Q: If you were interviewing Gandhiji today, what would you ask him?

Gandhi was killed 70 years ago. He achieved a lot, but he didn’t solve all the problems of his time and certainly not of ours. To go to him for answers to today’s troubles seems to me to be irresponsible. Why should Gandhi tell us what to do today? We should discover some solutions ourselves.

But, yes, it’s a subject for curiosity: ‘What would Gandhi do, if he was around today?’ I would like to hear his assessment of today’s changing world. He was an environmentalist, ahead of his time. I would like to ask him what he thinks about China, India’s great neighbour: Indians and Chinese know much more about the rest of the world than they know about each other. Then there is Africa and Latin America.

He had this idea, that everyone should spin their own thread and make their own cloth. He wanted to empower old people, women, unemployed, children – everyone could do something with their hands with the spinning wheel. I would ask him what is the equivalent for today. Is it the smart phone? Or something else?

Rajmohan and Usha Gandhi

Q: Gandhi said: ‘India cannot cease to be one nation because people belonging to different religions live in it… Those who are conscious of the spirit of nationality do not interfere with one another’s religion.’ This is not only true of India but the world. How do we move towards a more tolerant society?

Gandhi did confront the issue of different races, religious  groups and nations. He totally rejected the idea that nation and religion could be synonymous. He felt that a nation where Muslims were the majority could also be a nation for everyone. He felt that a nation, like India, where Hindus were the majority, was a nation for everybody. He clearly separated religion from nationhood, and in this he was relevant also to our time.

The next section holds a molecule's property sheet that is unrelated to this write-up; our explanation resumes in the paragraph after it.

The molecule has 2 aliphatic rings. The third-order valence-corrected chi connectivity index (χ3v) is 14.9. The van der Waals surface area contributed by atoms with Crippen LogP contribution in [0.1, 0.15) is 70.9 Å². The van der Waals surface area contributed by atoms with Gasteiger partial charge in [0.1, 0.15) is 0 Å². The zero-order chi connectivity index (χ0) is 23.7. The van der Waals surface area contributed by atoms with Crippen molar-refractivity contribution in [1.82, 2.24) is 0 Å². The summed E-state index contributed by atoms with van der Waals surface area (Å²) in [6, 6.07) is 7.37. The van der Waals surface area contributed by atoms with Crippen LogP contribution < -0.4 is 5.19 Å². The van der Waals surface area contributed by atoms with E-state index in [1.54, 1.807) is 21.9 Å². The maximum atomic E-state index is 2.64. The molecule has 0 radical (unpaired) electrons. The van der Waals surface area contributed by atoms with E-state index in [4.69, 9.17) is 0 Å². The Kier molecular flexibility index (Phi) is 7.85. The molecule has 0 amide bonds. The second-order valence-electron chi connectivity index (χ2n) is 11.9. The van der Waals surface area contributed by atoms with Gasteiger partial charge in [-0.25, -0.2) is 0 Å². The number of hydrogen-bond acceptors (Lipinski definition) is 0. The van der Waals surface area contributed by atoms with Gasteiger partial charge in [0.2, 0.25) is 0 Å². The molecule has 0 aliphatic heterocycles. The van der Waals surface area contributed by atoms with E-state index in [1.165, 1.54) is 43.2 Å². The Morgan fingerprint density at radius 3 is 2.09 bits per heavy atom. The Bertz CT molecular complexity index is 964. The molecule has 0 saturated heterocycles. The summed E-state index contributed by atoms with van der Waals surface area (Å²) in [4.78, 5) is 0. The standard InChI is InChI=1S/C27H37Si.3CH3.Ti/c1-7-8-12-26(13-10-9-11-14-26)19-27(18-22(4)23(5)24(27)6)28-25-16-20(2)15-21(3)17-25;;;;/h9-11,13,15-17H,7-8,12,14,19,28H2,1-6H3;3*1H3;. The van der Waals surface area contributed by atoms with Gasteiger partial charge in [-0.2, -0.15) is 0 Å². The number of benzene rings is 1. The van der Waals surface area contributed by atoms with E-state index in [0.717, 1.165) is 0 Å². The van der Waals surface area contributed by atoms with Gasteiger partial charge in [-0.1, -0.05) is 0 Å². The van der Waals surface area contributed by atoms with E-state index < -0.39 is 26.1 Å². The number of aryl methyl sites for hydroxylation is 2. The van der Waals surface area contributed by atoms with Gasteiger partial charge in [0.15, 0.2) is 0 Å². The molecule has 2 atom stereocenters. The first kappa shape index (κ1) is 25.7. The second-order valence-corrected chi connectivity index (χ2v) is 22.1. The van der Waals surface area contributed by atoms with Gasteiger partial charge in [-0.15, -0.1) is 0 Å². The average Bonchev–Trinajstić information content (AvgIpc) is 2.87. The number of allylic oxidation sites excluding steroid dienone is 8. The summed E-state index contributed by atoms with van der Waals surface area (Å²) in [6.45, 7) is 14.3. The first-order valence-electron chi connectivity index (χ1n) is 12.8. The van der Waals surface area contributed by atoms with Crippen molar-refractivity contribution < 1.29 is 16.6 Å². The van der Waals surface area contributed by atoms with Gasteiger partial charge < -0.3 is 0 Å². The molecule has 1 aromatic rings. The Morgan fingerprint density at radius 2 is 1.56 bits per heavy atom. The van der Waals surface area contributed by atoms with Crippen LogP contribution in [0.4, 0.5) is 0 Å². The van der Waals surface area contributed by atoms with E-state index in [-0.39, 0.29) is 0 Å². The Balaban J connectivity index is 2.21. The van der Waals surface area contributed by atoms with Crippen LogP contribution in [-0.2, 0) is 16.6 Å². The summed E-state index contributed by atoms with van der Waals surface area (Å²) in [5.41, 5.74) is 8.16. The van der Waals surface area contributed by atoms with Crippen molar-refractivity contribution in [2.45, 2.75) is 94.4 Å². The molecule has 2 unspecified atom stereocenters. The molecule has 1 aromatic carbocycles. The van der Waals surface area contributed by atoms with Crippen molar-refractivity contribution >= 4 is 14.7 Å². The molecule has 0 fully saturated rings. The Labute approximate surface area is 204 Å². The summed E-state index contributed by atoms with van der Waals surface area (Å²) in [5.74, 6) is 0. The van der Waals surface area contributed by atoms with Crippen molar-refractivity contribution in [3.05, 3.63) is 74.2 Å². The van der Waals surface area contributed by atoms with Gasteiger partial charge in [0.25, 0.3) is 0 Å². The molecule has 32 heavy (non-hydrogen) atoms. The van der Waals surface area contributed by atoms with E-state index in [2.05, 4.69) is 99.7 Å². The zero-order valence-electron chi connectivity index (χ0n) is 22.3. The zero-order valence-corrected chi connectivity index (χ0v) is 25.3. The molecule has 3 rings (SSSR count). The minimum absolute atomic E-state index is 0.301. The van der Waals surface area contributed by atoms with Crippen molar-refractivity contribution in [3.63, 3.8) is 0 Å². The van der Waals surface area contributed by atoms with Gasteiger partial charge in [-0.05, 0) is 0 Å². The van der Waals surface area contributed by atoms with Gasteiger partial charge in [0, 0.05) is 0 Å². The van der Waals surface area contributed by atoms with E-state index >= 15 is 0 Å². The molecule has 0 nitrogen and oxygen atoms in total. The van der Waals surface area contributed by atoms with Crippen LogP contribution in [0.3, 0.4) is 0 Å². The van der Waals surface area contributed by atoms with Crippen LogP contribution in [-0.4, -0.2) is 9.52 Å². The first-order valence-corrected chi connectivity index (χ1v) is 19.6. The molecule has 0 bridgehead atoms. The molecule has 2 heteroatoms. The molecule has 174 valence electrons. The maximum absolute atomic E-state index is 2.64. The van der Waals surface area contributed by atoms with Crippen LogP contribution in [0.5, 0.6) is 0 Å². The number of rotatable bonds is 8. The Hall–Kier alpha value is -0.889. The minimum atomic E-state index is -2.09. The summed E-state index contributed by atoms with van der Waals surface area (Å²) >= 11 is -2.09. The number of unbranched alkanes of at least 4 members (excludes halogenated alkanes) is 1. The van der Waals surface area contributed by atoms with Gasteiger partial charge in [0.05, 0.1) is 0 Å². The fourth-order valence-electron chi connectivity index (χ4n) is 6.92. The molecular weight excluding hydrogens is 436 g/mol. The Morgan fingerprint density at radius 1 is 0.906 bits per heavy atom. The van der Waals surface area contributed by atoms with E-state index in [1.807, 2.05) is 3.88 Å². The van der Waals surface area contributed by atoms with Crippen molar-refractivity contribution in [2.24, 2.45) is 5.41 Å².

Q: What are the building blocks of peace and how can individuals play a part?

I think listening is crucial: a willingness to understand the other person’s situation, history, pain, need, aspirations, and then perhaps to encourage the other person to do likewise with others.

We get angry with one another and with other groups. If this takes place, what is the next step? We can’t achieve too much without listening. We need dialogue, not to try to prove our point of view or insist that our feelings are absolutely justified, but because the other person’s feelings may have some ground and basis.

Q: What do you see as the future of Europe and the UK?

I’m aware that here in the UK there is great division about Europe and Brexit. I’m too wise to recommend to the British people what they should do. But I would say that some real honesty is called for. Are the problems we face today really because of some other country? Because of people from other countries? Are some other people really much worse than we are? When we’re honest, we know that that blame based on race and nationality, on outsiders and insiders, doesn’t hold water. We are all responsible for the good things and the bad things that happen. No nation, race or religious community should build its future on finding flaws in some other group.

Q: What advice would you give to the next generation of changemakers?

Study what is happening around you. Apply your mind to identifying the real problem. See what is the best way is to address it. If your friends and colleagues elsewhere have achieved some effectiveness, study that and see if  you can apply it. Don’t expect immediate results, success is not your aim. Hope for results, pray for results, but do not seek satisfaction from publicity, from success or applause.

Difficulties, uncertainties, insecurities will always be there. You will not be sure of funds. You will not be sure of friends. You will not be sure of company. But that is the fun and excitement of life. So many people, far better than me, have fought and died, have made a difference and inspired by their example. If I expect results when I do difficult things, that’s no sacrifice. I should be thankful that I have the chance to do something for my fellow human beings.

Rajmohan Gandhi’s speech at the Our World at a Crossroads event in London on 20 April is available online.

Photos by: Jonty Herman of ICSY Productions